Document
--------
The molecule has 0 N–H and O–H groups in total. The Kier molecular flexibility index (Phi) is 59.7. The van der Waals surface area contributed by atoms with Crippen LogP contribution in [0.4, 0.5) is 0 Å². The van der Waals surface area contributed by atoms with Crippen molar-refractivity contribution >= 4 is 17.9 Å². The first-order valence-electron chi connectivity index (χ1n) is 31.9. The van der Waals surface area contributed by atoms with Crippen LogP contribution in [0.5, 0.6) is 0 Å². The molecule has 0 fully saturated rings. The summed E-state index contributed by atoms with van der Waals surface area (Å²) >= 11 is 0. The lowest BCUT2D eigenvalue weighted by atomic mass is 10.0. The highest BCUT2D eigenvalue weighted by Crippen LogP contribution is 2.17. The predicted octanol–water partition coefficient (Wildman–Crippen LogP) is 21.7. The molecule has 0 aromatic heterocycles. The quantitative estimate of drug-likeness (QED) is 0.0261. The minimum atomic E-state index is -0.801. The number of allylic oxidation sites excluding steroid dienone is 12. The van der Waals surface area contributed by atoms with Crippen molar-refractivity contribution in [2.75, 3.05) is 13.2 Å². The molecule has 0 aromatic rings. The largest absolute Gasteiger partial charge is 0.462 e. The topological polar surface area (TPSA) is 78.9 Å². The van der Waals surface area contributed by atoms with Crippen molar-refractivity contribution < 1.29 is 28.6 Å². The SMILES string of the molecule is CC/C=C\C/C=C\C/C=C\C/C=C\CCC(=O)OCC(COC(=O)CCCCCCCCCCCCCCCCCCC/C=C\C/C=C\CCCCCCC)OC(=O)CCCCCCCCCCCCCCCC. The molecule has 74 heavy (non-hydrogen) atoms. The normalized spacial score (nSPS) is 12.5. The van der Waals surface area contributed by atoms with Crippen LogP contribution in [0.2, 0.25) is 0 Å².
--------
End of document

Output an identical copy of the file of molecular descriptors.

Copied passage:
The molecule has 0 N–H and O–H groups in total. The Kier molecular flexibility index (Phi) is 59.7. The van der Waals surface area contributed by atoms with Crippen LogP contribution in [0.4, 0.5) is 0 Å². The van der Waals surface area contributed by atoms with Crippen molar-refractivity contribution >= 4 is 17.9 Å². The first-order valence-electron chi connectivity index (χ1n) is 31.9. The van der Waals surface area contributed by atoms with Crippen LogP contribution in [0.5, 0.6) is 0 Å². The molecule has 0 fully saturated rings. The summed E-state index contributed by atoms with van der Waals surface area (Å²) >= 11 is 0. The lowest BCUT2D eigenvalue weighted by atomic mass is 10.0. The highest BCUT2D eigenvalue weighted by Crippen LogP contribution is 2.17. The predicted octanol–water partition coefficient (Wildman–Crippen LogP) is 21.7. The molecule has 0 aromatic heterocycles. The quantitative estimate of drug-likeness (QED) is 0.0261. The minimum atomic E-state index is -0.801. The number of allylic oxidation sites excluding steroid dienone is 12. The van der Waals surface area contributed by atoms with Crippen molar-refractivity contribution in [2.75, 3.05) is 13.2 Å². The molecule has 0 aromatic rings. The largest absolute Gasteiger partial charge is 0.462 e. The topological polar surface area (TPSA) is 78.9 Å². The van der Waals surface area contributed by atoms with Crippen molar-refractivity contribution < 1.29 is 28.6 Å². The SMILES string of the molecule is CC/C=C\C/C=C\C/C=C\C/C=C\CCC(=O)OCC(COC(=O)CCCCCCCCCCCCCCCCCCC/C=C\C/C=C\CCCCCCC)OC(=O)CCCCCCCCCCCCCCCC. The molecule has 74 heavy (non-hydrogen) atoms. The normalized spacial score (nSPS) is 12.5. The van der Waals surface area contributed by atoms with Crippen LogP contribution in [0.2, 0.25) is 0 Å².